Volcker Recalls Another Time the Fed Was in the President’s Crosshairs
(Bloomberg Businessweek) -- Donald Trump’s repeated public criticism of the Federal Reserve’s monetary policy seems extraordinary, but he isn’t the first president to oppose raising rates. Paul Volcker, 91, has had firsthand experience with this, both in Lyndon Johnson’s Treasury Department and as Fed chairman during the Reagan administration, as he recalls in Keeping at It: The Quest for Sound Money and Good Government (Oct. 30, PublicAffairs), written with Bloomberg Markets Editor Christine Harper. Volcker, who was Fed chairman from 1979 to 1987, is credited with ending an era of double-digit inflation by pushing short-term rates as high as 20 percent.
Later in the fall of 1965, Treasury Secretary Henry Fowler became deeply concerned about a warning he had received from Fed Chairman William McChesney Martin. The Fed planned to raise its discount rate, the rate the Fed charges banks for short-term loans, with the presumed effect of raising all market rates. Martin’s clear aim was to forestall inflationary pressures as Vietnam War spending rose in an already fully employed economy. A spirited internal debate developed. The Council of Economic Advisers and the Bureau of the Budget lined up with Fowler in pleading for delay. Privately, I was sympathetic to Martin’s argument and hoped to persuade the secretary into a compromise: perhaps a quarter-percentage-point increase instead of the planned half-point.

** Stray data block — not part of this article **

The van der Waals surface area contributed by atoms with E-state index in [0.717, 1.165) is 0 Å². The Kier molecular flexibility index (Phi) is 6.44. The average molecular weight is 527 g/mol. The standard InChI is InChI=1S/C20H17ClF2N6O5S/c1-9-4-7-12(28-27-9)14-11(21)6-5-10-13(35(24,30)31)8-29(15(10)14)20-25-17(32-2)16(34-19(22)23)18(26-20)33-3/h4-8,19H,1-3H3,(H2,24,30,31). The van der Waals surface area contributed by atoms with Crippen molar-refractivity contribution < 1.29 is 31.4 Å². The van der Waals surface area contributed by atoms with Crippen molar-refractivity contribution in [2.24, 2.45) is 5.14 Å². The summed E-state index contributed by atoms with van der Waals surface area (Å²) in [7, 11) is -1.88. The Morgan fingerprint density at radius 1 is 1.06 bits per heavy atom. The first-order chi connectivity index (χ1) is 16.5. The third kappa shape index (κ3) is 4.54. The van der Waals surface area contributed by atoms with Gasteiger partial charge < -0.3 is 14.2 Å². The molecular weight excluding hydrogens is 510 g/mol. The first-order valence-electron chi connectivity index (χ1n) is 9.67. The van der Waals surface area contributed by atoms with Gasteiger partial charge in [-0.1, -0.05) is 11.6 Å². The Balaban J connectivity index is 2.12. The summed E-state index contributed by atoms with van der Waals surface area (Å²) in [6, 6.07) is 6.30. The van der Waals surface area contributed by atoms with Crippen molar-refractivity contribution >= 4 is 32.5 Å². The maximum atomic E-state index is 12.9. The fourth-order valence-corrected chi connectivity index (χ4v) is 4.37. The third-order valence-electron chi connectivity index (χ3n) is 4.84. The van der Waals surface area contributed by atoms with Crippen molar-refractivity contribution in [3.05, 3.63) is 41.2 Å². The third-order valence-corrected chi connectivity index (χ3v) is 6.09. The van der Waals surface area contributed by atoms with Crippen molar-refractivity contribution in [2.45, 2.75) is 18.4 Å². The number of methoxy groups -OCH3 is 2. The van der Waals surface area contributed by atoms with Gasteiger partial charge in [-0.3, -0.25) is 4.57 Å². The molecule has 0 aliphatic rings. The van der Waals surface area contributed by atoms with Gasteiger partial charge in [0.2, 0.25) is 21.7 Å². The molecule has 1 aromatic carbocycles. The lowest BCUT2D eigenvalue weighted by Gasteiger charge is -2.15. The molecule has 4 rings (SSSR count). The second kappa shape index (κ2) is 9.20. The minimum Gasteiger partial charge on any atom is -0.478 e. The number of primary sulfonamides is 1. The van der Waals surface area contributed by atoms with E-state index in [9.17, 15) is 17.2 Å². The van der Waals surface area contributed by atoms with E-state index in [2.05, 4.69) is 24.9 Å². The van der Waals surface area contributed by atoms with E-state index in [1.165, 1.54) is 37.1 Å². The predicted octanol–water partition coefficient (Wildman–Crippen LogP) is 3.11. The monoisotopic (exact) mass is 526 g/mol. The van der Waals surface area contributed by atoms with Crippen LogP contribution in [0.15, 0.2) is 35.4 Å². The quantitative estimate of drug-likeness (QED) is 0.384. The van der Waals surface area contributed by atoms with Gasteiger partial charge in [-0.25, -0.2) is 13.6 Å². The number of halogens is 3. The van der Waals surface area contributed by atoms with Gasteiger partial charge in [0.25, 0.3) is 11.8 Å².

The unfortunate result for me was the creation of a four-man ad hoc committee to examine the issue. The composition was odd. Although I was the Treasury’s representative, I was eager to compromise. Dan Brill, the Fed’s research chief, was strongly opposed to any rate hike despite his boss’s view. So were, in varying degrees, representatives from the CEA and the Bureau of the Budget (now the Office of Management and Budget). Predictably, we concluded that the decision could wait until January so it could be coordinated with the new budget.
Martin persisted. A Quadriad (1) meeting of “principals only” with President Lyndon Johnson was scheduled for Oct. 6. Secretary Fowler brought me along. He laid out the issue. The president recoiled at the idea of raising interest rates. It would, he said with an arm outstretched and fingers clenched, “amount to squeezing blood from the American working man in the interest of Wall Street.”
Chairman Martin was unyielding. As he saw it, the restraint was needed and it was his responsibility. “Bill,” the president finally said, “I have to have my gall bladder taken out tomorrow. You won’t do this while I’m in the hospital, will you?”
“No, Mr. President, we’ll wait until you get out.”
And so it was done. In early December 1965, soon after I left the Treasury, the Fed did act, voting to raise the discount rate to 4.5 percent from 4 percent. Johnson, down in Texas, released a disappointed statement. Martin was called down to the “Ranch” to be given a mental, and by some reports a physical, trip to the proverbial woodshed. (2)
I don’t know the full story, but it was a lesson for me. Over time two things did become clear. The Fed was slow to take further restrictive actions as Vietnam expenditures and the economy heated up. The president overruled his economic advisers’ private pleas for a tax increase. My guess is that he understood that a tax vote in Congress would simply become a referendum on the unpopular Vietnam War—a referendum he would be bound to lose.